Her first experience performing was in an acoustic duocalled A-Squared, but it was when she met Gable that she began toconcentrate on writing songs. He had a backlog of originals, andtogether they formed a collective called Two Cent Penny, releasingone album of material consisting of a mix of Gable originals andCecil originals, plus one cover tune.

Gable is currently playing bass in Cecil’s band,and was heavily involved in recording the album.

“He and I are like kindred spirits,” Cecilsaid. “I actually pulled him into a semi-producer role on therecord. I know Rob will tell me when I can do better, and he willalso tell me when I can’t do any better, when it’s goodenough to lay it down. He’s a comfort to me to bring in withanother set of ears, because he really does have a good ear.”

“I think one of the things that helps is wegenuinely like each other,” Gable said, “and have beenclose friends outside of music. We can throw things out there, and ifit’s not good, that person is going to take the criticism forwhat it is and we’ll work until it is good.”


Two Cent Penny took a creative step forward when Cecilrekindled an old friendship with a local singer-songwriter namedAmanda Lucas.

“We wanted to expand a little bit – wewanted to grow into trio because we both loved three-part harmonies,”Cecil said. “I had known Amanda since I was kid and I ranacross her on MySpace.”

Drummer Richard Hendrix, who had played on the Two CentPenny album as a guest musician, joined the new ensemble to create anofficial quartet, and keyboard player Leah Sproul has recently comeon board as well.

But as the group began to play more and more, Cecil saidshe was asked if she and Lucas would consider playing as a duo. Sothey did, and found another life as an acoustic duo that wouldquickly find opportunities playing numerous shows, ranging from smallcoffeehouses to festivals – they both have full-time jobs, butnow play 100-150 shows per year. They opened for Girly Man recently,and last year played the National Women in the Arts Festival inLansing, Mich.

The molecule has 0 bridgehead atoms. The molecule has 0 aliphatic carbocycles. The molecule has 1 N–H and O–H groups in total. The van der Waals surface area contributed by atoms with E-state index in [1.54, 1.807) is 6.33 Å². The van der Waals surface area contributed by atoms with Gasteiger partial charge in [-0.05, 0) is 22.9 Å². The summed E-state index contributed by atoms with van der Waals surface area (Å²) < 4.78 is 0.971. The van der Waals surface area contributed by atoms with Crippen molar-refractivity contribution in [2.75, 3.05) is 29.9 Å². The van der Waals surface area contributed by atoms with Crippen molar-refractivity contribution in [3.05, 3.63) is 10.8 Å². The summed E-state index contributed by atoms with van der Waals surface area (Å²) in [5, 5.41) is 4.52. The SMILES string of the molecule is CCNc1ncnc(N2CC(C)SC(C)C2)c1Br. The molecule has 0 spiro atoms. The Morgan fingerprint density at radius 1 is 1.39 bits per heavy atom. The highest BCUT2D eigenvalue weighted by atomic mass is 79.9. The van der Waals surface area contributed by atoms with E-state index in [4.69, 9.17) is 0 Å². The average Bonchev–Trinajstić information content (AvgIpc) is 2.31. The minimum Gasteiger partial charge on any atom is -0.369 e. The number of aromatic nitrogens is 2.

Cecil noted that both suffered a bit of stage fright asthey prepared to perform in front of literally thousands of people inthis outdoor setting. Lucas was tapped to sing the first song intheir set, and she tried to coax Cecil into changing the set list asthey faced the audience.

“I just started playing the first song, so therewas nothing she could do but sing,” Cecil said. It turned outOK, Lucas shone in her performance, and the set went off without ahitch. Just like all their other shows.

“Audreyand I have a chemistry on stage that I’ve never had with anyoneelse,” Lucas said. “There’s definitely a level oftrust that goes into performing with people and her and I have builtthat trust. I enjoy collaborating with Audrey becomes she brings alot of different elements to my songs. She adds great harmonies andunique guitar parts.”

“She’s a pop singer and I’m a folkwriter,” Cecil said of Lucas, “but it works. I don’tknow how it works, but it works. She’s able to take my songsand spice them up in a way I’m not able to, and I’m ableto take her songs and spice them up with more intricate guitar partsand harmonies.”

Lucas released a solo album in 2008, and Cecil said thegroup has evolved into kind of a rotating collective of artists; eachone helps the other in a team-oriented effort.

“For a good year we were her support band,”Cecil said. “That was understood and we were happy to do it.Now it’s sort of my turn. There is a good understanding ofcollaboration that works for us.”

But the story behind Cecil’s solo album is aninteresting revelation of the importance of being in the right placeat the right time.


“It literally fell into my lap,” Cecil saidof her chance at recording the album. “Rob called me up one dayand said, ‘I’m going to this recording workshop.’ Iwent because I was looking into doing some home recording.”

The recording workshop was being held at VestAdvertising and hosted by Brown.

“Unbeknownst to me, this advertising agency alsohad a record label,” Cecil said. “I learned aboutrecording, different kinds of microphones, technical things, and weall sang a song.

“At the end of the session, [Brown] came up andasked if I had any other songs. He asked me to come back and do somedemos for him. I did, and the next day I got an e-mail with an offerfor a recording deal.”

Brown remembers it like this: “Cody Vest (who isalso involved in the agency and label) and I were standing in thecontrol room, and she was playing one of her tunes. It was the veryfirst one on the CD if I’m not mistaken [a track called “SongFrom Me”]. Cody said, ‘She’s the real deal.’I said, ‘Yeah, I think you’re right.’